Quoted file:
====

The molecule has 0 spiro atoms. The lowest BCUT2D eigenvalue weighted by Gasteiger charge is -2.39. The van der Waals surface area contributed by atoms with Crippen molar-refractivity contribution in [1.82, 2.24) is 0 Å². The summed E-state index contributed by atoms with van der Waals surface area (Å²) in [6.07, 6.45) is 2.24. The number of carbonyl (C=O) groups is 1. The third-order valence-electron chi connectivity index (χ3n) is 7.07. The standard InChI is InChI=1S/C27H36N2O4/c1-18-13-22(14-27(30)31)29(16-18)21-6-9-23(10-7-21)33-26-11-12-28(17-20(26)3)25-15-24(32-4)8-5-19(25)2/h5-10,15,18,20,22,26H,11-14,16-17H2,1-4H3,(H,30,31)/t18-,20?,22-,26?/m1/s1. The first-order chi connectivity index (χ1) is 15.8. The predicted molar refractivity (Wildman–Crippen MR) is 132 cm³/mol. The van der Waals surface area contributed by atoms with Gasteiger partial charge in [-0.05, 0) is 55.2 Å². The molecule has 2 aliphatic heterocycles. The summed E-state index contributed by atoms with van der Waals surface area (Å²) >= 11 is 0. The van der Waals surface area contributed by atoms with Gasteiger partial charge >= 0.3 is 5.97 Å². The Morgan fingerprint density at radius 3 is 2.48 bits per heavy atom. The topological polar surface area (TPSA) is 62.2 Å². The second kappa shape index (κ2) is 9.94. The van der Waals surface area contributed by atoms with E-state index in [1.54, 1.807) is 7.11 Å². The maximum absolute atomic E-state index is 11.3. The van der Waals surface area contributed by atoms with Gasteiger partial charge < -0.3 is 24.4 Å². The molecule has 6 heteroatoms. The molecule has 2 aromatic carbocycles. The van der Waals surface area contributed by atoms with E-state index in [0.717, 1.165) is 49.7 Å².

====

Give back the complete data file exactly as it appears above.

The molecule has 0 spiro atoms. The lowest BCUT2D eigenvalue weighted by Gasteiger charge is -2.39. The van der Waals surface area contributed by atoms with Crippen molar-refractivity contribution in [1.82, 2.24) is 0 Å². The summed E-state index contributed by atoms with van der Waals surface area (Å²) in [6.07, 6.45) is 2.24. The number of carbonyl (C=O) groups is 1. The third-order valence-electron chi connectivity index (χ3n) is 7.07. The standard InChI is InChI=1S/C27H36N2O4/c1-18-13-22(14-27(30)31)29(16-18)21-6-9-23(10-7-21)33-26-11-12-28(17-20(26)3)25-15-24(32-4)8-5-19(25)2/h5-10,15,18,20,22,26H,11-14,16-17H2,1-4H3,(H,30,31)/t18-,20?,22-,26?/m1/s1. The first-order chi connectivity index (χ1) is 15.8. The predicted molar refractivity (Wildman–Crippen MR) is 132 cm³/mol. The van der Waals surface area contributed by atoms with Gasteiger partial charge in [-0.05, 0) is 55.2 Å². The molecule has 2 aliphatic heterocycles. The summed E-state index contributed by atoms with van der Waals surface area (Å²) >= 11 is 0. The van der Waals surface area contributed by atoms with Gasteiger partial charge >= 0.3 is 5.97 Å². The Morgan fingerprint density at radius 3 is 2.48 bits per heavy atom. The topological polar surface area (TPSA) is 62.2 Å². The second kappa shape index (κ2) is 9.94. The van der Waals surface area contributed by atoms with E-state index in [1.54, 1.807) is 7.11 Å². The maximum absolute atomic E-state index is 11.3. The van der Waals surface area contributed by atoms with Gasteiger partial charge < -0.3 is 24.4 Å². The molecule has 6 heteroatoms. The molecule has 2 aromatic carbocycles. The van der Waals surface area contributed by atoms with E-state index in [0.717, 1.165) is 49.7 Å².